Every time I walk into the milonga venue, no matter how many times I go to milongas, I have that nervous feeling. Where am I going to sit? Who's going to be there? How do I look? What if I dance badly? But the most pervasive discomfort is sitting alone.
If I don't see anyone that I sit with regularly, I skirt the edge of the room (almost always to the right because of my lopsided vision) and take a seat by myself. Then I put on "the face". The face that says (or I hope it says) I don't mind sitting by myself - I'm just happy to be here. While it's true that I am just happy to be there at the milonga, I do mind sitting by myself. But walking up to an occupied table always feels intrusive. It happens less and less, as I make more friends, get more familiar with everyone. And some venues are better than others at encouraging interaction. At Esquina Tango in particular, there's almost no chance of having to seat by yourself since the tables are so close together. To get a table by yourself, you'd have to be the first one there - and that wouldn't last long. It's one of the things that makes Esquina milongas so friendly, everyone has to sit almost on top of each other. You have to get to know your neighbor because later on you might have step over them to get to the loo.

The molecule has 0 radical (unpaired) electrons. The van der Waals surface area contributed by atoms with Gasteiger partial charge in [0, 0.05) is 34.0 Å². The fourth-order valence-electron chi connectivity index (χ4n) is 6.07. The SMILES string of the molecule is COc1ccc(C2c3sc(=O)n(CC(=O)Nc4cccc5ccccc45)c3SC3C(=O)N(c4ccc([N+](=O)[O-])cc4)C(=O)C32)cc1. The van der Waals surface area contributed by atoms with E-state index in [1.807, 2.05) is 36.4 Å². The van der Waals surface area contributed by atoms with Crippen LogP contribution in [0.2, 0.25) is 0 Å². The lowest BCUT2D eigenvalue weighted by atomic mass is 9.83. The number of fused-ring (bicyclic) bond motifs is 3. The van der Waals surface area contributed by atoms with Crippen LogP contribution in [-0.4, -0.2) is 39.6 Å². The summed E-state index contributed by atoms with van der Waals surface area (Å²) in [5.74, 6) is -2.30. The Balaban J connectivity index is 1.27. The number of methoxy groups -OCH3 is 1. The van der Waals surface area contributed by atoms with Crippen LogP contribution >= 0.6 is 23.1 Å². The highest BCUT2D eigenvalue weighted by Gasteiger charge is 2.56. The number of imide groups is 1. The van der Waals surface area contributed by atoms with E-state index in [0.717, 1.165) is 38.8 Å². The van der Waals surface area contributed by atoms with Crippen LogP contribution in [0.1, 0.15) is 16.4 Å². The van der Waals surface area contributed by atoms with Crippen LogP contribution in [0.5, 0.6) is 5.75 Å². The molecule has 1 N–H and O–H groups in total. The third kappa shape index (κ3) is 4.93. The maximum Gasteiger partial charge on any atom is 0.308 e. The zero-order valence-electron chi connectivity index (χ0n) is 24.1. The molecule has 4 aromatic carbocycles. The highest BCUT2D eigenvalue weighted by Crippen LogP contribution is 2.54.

(I'm told the need to socialize is very much a North American attitude, as we spend so much time isolated from one another during our day to day lives. It sounds reasonable and I can't really argue the point as I've never been to Buenos Aires.)
There is one person who is at nearly every milonga (if tango has a fairy godmother, she is it) who finds all the new faces, all the people sitting alone, and introduces herself, draws them out, introduces them around. If you've been to the Austin area milongas, you know who I am talking about. She's the epitome of milonga class. She makes every dancer feel welcome, every leader look gifted, and every milonga feel "right".
Do you have that person in your tango community - a fairy-godparent who reaches out to other dancers and makes them feel welcome? If you don't, I recommend becoming that person.